Before Tazers we had collapsible batons, pepper spray and stun guns. The stun gun works like a Tazer, but you have to push it against a suspect, not stand back 20' and shoot him/her. The pepper spray really works, at least it did on me, the only problem is wind. I was never whacked with an ASP collapsible baton but I expect that would get my attention, too. Less than lethal weaponry is improving, and I am glad. I expect today's peace officers are as well. No one wants to shoot someone. There are lots of emotional consequences to doing so. You have to be prepared to take a life, but no one wants to have to do it. So the better less than lethal gets, the better for peace officers. What does it matter how many times it has been used? We trust these officers to carry a firearm, we should trust that they use discretion and care in making a decision to use a Tazer. Thank you, Lynn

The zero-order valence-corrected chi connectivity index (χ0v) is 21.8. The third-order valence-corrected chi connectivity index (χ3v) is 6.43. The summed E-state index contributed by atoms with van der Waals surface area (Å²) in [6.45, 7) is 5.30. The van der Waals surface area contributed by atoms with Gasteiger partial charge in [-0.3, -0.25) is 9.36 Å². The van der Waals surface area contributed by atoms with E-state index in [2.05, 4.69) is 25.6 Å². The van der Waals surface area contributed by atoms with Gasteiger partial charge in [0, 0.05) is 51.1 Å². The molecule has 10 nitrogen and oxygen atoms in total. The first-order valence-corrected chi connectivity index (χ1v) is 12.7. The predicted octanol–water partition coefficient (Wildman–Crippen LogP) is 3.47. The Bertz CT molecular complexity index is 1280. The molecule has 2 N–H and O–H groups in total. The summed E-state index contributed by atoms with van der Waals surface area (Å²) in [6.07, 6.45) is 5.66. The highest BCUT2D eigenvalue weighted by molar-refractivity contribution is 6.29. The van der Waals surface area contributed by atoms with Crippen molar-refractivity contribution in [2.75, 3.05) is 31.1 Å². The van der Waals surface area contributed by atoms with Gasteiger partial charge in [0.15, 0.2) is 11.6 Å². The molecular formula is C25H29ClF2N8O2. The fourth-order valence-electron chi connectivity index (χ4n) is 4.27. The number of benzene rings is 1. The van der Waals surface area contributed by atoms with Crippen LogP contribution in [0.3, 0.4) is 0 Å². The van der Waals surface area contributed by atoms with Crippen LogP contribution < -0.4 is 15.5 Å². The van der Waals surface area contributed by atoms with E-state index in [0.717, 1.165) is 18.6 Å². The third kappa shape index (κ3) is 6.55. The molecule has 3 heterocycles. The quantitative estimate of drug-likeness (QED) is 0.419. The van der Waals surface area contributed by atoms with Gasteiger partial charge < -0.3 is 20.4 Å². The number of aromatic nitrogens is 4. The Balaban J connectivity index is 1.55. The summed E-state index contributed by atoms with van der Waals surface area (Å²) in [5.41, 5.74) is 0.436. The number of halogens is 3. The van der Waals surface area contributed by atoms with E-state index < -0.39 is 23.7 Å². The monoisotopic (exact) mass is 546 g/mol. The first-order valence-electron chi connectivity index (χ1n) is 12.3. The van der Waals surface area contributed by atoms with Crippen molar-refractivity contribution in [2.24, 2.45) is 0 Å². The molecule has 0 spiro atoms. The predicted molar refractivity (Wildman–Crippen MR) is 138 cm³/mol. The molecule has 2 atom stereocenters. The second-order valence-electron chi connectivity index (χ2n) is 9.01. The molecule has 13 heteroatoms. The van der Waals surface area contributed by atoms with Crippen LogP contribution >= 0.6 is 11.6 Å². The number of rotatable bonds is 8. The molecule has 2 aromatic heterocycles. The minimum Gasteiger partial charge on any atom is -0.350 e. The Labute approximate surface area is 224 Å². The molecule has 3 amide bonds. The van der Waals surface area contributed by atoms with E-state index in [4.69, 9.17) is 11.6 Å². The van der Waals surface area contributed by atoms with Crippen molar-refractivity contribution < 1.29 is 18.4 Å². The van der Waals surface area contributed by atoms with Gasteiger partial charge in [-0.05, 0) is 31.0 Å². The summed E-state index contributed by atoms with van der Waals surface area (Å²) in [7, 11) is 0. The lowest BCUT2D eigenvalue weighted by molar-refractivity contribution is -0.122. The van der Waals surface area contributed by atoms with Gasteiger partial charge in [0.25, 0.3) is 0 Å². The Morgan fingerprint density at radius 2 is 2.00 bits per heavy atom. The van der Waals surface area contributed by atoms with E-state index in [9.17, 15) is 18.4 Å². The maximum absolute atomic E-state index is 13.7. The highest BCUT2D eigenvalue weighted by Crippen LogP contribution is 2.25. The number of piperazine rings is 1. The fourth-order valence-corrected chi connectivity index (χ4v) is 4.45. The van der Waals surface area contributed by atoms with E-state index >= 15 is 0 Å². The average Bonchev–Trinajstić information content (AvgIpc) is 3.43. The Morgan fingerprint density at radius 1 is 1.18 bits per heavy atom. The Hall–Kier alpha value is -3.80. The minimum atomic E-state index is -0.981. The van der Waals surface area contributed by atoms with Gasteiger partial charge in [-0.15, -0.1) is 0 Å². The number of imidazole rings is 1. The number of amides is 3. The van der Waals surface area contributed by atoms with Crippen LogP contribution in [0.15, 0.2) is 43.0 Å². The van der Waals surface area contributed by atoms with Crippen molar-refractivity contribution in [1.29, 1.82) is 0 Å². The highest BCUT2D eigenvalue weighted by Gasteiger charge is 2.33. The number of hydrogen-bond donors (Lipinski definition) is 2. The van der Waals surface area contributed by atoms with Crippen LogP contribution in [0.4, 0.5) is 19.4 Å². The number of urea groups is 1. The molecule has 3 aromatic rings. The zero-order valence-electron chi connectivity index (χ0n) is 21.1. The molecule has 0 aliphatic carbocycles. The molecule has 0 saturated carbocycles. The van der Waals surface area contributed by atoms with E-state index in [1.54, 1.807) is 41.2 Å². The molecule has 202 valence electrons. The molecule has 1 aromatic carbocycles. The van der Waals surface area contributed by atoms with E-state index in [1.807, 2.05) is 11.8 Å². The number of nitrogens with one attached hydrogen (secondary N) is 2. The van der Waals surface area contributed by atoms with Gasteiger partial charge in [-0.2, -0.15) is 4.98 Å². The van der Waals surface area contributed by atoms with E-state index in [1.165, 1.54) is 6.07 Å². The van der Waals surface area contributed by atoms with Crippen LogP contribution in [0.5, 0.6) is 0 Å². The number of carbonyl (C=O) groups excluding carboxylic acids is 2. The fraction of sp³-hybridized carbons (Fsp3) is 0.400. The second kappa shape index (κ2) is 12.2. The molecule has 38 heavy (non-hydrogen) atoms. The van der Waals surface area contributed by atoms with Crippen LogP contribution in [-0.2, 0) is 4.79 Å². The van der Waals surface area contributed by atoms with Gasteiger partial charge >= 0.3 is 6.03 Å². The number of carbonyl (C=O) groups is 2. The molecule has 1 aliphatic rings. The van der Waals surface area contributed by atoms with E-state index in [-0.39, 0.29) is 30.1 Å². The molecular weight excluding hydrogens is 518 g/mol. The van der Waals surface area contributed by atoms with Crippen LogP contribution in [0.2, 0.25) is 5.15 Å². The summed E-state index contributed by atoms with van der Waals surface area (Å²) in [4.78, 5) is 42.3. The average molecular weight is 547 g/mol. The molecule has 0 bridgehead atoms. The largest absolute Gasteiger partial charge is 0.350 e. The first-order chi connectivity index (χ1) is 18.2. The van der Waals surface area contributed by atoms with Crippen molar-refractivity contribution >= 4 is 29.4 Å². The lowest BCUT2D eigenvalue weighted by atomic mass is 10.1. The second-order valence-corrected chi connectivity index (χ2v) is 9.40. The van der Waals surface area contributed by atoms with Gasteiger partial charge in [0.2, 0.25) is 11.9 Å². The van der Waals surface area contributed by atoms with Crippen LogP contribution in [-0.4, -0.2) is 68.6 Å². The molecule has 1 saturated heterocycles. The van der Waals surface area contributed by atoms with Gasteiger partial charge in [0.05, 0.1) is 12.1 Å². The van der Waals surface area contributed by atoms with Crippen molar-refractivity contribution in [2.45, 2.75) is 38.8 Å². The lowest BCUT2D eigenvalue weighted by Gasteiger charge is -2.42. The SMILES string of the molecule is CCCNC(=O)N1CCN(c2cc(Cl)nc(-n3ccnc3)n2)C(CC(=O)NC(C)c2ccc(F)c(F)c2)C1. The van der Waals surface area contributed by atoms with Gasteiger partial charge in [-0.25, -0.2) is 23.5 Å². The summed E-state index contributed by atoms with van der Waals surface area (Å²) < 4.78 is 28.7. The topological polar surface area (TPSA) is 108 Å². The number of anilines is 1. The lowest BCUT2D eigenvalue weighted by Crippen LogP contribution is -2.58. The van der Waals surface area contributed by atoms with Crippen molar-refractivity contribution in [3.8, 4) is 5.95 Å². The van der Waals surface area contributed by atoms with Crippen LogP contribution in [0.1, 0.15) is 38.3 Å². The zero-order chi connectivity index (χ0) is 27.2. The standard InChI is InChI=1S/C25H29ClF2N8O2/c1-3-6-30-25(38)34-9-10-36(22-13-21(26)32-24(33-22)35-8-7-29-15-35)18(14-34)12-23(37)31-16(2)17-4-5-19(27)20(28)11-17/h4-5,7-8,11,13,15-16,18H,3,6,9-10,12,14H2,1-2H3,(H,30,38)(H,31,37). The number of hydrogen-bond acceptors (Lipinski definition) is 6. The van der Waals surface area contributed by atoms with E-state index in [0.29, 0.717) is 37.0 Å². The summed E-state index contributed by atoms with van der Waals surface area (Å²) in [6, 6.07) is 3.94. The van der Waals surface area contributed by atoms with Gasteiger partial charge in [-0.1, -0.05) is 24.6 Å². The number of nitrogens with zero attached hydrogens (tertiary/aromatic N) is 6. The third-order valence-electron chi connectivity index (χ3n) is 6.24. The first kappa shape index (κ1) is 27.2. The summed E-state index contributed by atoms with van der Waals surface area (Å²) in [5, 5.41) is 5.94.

Charles L. Bloss, Jr. 10 years, 5 months ago

P.S. Just so you know my position, I am very pro law enforcement. I see no need for a citizen review board. If there is a need for an impartial investigation, trained investigators from a different local agency, the KBI or FBI do it quite well. Thank you, Lynn

BlackVelvet 10 years, 5 months ago

To all those who want to second guess the police... put on a uniform and do their job for 6 months. And then report back on things. I'd bet a bundle your outlook would change.